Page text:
You might be familiar with this: if someone is always called stupid, there is a great danger that they will eventually believe it themselves.

You become how you are seen. Other people's expectations influence one's own behaviour as well as performance and thus almost inevitably become the result.

It also follows that one has a responsibility with one's expectations of others.

Jesus' expectations of his 12 disciples

Let's take a look at a text from the Bible, the first commission Jesus sent to his 12 disciples (Luke 9:1-6; NL):

One day Jesus called his twelve apostles to him and gave them authority to cast out demons and heal diseases. 2 Then he sent them out with the mission to tell all people about the coming of the kingdom of God and to make the sick well. 3 "Take nothing with you for the journey," he instructed them, "no walking stick, no luggage, no food, no money, no second shirt. 4 When you come to a town, be guests in only one house. 5 If the inhabitants will not listen to your message, shake the dust off your feet as you leave, as a sign that you are leaving that place to judgment." 6 So they began to go through the villages in the area, preaching the good news and healing the sick.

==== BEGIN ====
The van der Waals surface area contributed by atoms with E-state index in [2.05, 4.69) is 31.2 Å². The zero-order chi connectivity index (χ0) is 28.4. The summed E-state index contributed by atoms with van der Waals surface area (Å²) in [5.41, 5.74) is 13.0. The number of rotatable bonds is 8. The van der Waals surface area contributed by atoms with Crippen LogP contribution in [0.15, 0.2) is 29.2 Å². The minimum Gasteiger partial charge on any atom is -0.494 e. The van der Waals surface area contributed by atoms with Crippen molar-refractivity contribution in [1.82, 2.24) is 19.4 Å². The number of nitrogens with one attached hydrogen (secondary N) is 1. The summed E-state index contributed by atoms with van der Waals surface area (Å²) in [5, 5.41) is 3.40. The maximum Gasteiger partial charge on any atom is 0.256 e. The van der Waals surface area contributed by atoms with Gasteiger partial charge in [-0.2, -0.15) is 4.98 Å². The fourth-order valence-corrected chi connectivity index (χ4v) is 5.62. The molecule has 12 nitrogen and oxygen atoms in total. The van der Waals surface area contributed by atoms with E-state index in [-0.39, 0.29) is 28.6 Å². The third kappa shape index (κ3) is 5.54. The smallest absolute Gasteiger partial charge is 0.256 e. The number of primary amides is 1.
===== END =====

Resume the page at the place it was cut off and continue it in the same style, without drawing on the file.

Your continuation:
First of all, it must be stated that Jesus gives his disciples a special power to cast out evil spirits and to heal all diseases. This sweeping power is a special feature that no longer applies to us today for the vast majority because, for example, 1 Corinthians 12:30 says that not all have the gift of healing.

But the disciples have been given special authority for this mission.

Were these disciples now particularly suited for this mission?

I don't think you can say that, but the disciples were rather a kind of cross-section of Jewish society. So they were not a complete cross-section, they were probably younger, they were only men, but they were from different social groups, from fishermen to tax collectors to political extremists (Zealots).

It is also interesting that the mission goes beyond mere healing. They are to proclaim that the kingdom of God is at hand, which of course carries the risk of getting into trouble with the religious leaders.

They are to take no money, no bag, no spare clothes, so no security whatsoever. They have no guarantee that they will meet well-meaning hosts, but in this mission they are dependent on people showing them hospitality.

Jesus gave them great authority, but he also expected much from them and the task went far beyond the power they had been given.

In the last verse I read, we read that the disciples somehow carried out the commission, but we don't know how they experienced it and what happened to them.

We read only in Luke 9:10,11; NL: